Viewer-submitted questions for The Car Doctor:
Q: When the new bumper laws came into effect in the late 1970s (I think), I remember they required that front bumpers should be able to withstand a collision up to 5 mph with minimal or no damage. Today’s cars don’t seem to be able to withstand any sort of contact without damage. The first one that comes to mind is the Ford Fusion, although there are many others. Is this law still in effect? It doesn’t seem to be followed.
A: The rules have changed and not necessarily for the better. Cars now only have to meet a 2.5 mph test. Once I got through the legalese, it appears the regulations (Title 49 Subtitle B Chapter V Part 581) exempt trucks (including SUVs). These vehicles are, of course, still crash tested, but the idea of no or minimal damage at low speeds seems to have gone the way of the Bricklin SV-1 (http://www.bricklin.org/bi_aboutthebricklin.htm).
Q: This year I purchased a Bullitt Ford Mustang, and it is in very good shape. What are your thoughts on car covers? I’m going to rent storage space, but should I still cover the car? Is there a brand you have used?
A: The Ford Bullitt Mustang is iconic and deserves a good car cover. When parking outside, a good multilayer, breathable, waterproof cover will keep the car clean. When parked inside, you can use the same cover, or you could go with a lighter weight indoor cover. I don’t own a car as nice as your Mustang, but I have VW Beetle that I keep under a carport in Florida. I have been using covers made by Empire (www.empirecovers.com) and – with the exception of 150 MPH winds from Hurricane Ian – they have held up well over the years.
Q: I am looking to buy my neighbor’s 2011 Volkswagen convertible. It runs great, I love the dash vase, and it looks great except for the top, which has a tear in the corner. Can it be fixed?
A: You could try patching the top with the same type of patch that you would use for a canvas tent. These convertible tops last from 5-10 years, so it may be getting close to the end of its useful life. One word of caution is to look carefully at the rear window. Over time the top shrinks and puts pressure on the glue that holds the window in place, and the window falls out. A replacement top, depending on the quality, is in the $3000-$4000 range.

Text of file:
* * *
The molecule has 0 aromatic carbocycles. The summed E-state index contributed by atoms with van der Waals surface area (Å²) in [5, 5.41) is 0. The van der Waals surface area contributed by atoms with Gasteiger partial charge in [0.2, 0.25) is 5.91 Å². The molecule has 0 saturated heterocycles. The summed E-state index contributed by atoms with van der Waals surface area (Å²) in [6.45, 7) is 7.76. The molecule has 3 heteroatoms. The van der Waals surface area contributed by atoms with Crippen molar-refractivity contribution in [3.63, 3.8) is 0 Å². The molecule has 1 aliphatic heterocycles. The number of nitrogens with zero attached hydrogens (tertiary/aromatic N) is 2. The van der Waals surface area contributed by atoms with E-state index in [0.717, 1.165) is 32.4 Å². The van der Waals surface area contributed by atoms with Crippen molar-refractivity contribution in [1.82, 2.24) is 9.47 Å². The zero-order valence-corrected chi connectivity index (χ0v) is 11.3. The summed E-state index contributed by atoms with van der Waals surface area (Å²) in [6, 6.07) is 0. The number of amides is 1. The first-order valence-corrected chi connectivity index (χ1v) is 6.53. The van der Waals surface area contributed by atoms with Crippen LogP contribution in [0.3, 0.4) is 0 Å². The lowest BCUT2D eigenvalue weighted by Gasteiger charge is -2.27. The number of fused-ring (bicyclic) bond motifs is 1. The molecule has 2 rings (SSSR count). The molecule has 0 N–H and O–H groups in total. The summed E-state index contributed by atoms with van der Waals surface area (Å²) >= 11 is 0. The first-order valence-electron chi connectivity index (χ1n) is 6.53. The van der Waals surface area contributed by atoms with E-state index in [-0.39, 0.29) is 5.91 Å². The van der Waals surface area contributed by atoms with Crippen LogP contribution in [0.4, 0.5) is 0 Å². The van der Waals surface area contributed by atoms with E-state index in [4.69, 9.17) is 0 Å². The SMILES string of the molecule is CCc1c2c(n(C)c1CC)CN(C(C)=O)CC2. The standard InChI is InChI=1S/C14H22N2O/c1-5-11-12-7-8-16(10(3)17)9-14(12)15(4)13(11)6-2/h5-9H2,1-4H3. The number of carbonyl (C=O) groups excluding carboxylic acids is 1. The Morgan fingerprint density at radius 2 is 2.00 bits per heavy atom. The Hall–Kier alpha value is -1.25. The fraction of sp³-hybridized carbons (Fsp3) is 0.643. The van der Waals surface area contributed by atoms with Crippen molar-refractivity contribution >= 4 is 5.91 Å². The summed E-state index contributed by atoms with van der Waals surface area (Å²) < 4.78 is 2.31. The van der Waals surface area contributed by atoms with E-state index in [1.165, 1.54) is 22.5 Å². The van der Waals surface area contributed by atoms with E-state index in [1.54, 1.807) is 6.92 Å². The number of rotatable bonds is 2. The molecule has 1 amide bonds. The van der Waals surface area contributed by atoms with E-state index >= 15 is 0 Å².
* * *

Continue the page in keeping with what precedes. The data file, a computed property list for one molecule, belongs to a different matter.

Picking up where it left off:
Q: I have a 2016 Chevrolet Cruze and it is burning oil and smoking. My local shop looked at it and thinks the engine is shot. Could that be right? Other than the oil smoke, the car runs well.
A: There was an issue with some of these 1.4-liter turbo-charged engines in that a piston ring land (grove) would crack. The telltale sign was leaking oil or drawing vacuum at idle through the PCV external port. The PCV port is part of the camshaft cover. You might also hear whistling noise. The repair is extensive, because in most cases the pistons, connecting rods and bearings will need replacement.
Q: I have a 2013 Mercedes Benz E-350, a good car with its share of quirks. Recently the gas gauge was not reading correctly. I took it to my local shop, and they replaced the sensor and the fuel pump but it still isn’t right. Any ideas?
A: Mercedes uses a primary and secondary fuel pump and sending unit. This is due to the shape of the tank and how it fits around the driveshaft. Your next step should be to check the other fuel pump. This is fairly easy to do since you only have to remove the rear seat (not the fuel tank) to get access to the sender/pumps.
Q: I’m a bit of an old-timer and generally replace my vehicle’s engine oil every 3,000 miles (3-4 times per year). You (and others) now recommend longer oil changes. What about filters? I typically use a Fram or other name brand filter, but are these okay for the longer intervals? What do you use in your own cars?
A: Whan I can, I tend to use the factory filter. If that isn’t available, I have been happy with WIX. One of our readers reminded me that NAPA stores sell a premium filter designed for longer oil changes, the NAPA Platinum filter. Also, AAA members get a discount at NAPA stores.
Q: I was killing time on TikTok the other day and saw a video of a woman with the same car as mine (Honda CR-V) who only uses premium fuel. She said her car is so much faster now and worth the extra money. Have you seen the video and is this true?
A: Well, you made me join one more social platform. I did find the TikTok video and although she seems happy to spend the extra money, all she is doing is spending extra money. Most vehicles – even some turbo-charged vehicles – are designed to run on 87 octane fuel. Recently AAA tested a variety of cars, even those that recommended (not required) premium fuel. The tests were performed on an EPA-certified dynamometer, and we found there was no benefit to using higher octane fuel in an engine that doesn’t require it.
Q: I’m having an issue with my 2006 Mercedes Benz c230. When I turn it on, warning lights indicate the coolant and window washer fluids are low, but they are full. The battery on my key fob had to be changed, because it would not turn the car on or unlock the doors. Yesterday, the car would not start; the engine would turn, but the car shook and then died out. The tow truck driver said the issue was electrical. What can be the potential error that I can mention to a mechanic so they can focus on that first?
A: The coolant level indicator switch and windshield washer fluid level indicator switch are connected in series and are read by the front SAM control unit with fuse and relay module. The SAM (signal acquisition module) is basically like a hub/router in your house, and various circuits run through it. These modules are usually pretty good but can fail due to corrosion, which can also affect the keyless start and perhaps the overall running. I would explain to your shop what you did with me, and suggest they start by looking at connections to this module.
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